[IMGCAP(1)]I'm a payroll Betty. I built my firm on payroll services. For those of you who don't know my history, I started using the cloud seven years ago when I was just launching my firm.
I cringe at the thought of a desktop world. You see, even back then there was this cool product called PayCycle that fundamentally changed the way I did payroll. As a result, it transformed how I manage my firm today. The program ran "online.” They didn't call it the cloud in those days.
Everything happened in real time. It forced me to be more efficient and, more importantly, transparent with my customer. It showed me collaboration could help me create true partnerships with my customers. I love the power of collaboration. The company was really good about communication and transparency; I could trust them to be my partner.
The cloud has had a tremendous effect on my business and my life.
This past week something happened that I have been dealing with for years, as a cloud-based firm in a social mobile world. Vendors might be able to learn from our experience working in a partnership model with our own customers. Take notes.
Our current payroll provider was "down" for three days with limited access to payroll. Things happen. I get it. Computers go down. But it was a major inconvenience, as nobody wants their work or their job disrupted. That in itself can be forgiven. However, what they failed to do was communicate and be transparent with us in regards to what was happening, so we in turn struggled to be transparent with our customers. That’s not how you treat a partner. You see, there is chain here.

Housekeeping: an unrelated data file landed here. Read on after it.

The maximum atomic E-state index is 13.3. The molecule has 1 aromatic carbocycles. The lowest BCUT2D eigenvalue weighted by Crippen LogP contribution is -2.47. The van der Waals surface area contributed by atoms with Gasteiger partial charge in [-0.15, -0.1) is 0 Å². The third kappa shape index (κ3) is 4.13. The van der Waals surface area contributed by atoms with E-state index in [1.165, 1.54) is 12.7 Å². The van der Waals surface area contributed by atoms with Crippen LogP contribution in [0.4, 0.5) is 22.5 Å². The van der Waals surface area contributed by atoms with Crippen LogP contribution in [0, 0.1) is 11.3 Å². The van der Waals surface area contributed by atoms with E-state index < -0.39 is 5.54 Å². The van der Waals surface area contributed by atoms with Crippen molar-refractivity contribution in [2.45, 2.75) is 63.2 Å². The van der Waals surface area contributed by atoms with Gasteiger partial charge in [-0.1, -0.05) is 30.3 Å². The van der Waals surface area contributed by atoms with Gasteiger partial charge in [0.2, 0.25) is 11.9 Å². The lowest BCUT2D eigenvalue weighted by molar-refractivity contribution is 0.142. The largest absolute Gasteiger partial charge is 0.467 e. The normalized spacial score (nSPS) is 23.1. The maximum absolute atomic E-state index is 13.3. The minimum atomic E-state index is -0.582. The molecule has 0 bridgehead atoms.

It just makes us look bad. To our customers, we are the first line of support. Vendors need to realize we are operating in a social mobile world. When you are selling cloud software the sooner you can share the problem with us—your accounting partners—the better, we can then figure out a reasonable solution together. An e-mail blast would be a good first start.
If you don't share problems and you only share the positive, all you are doing is marketing and that is not a partnership. Partnerships are a two-way street, like a marriage—the good and the bad.
We are not going to jump ship over an Internet mishap but we will leave when we don’t feel that you have our best interest at heart. Incidents like this make it seem as if you don’t care about our customers (end users) and ultimately our business.
We want real true partners—not just marketers. The sooner you become transparent with the good, bad, and the ugly, the sooner we will accept that you have our back and want to work together for the consumer through thick and thin.
Right now, though, I’m ready to file separation papers.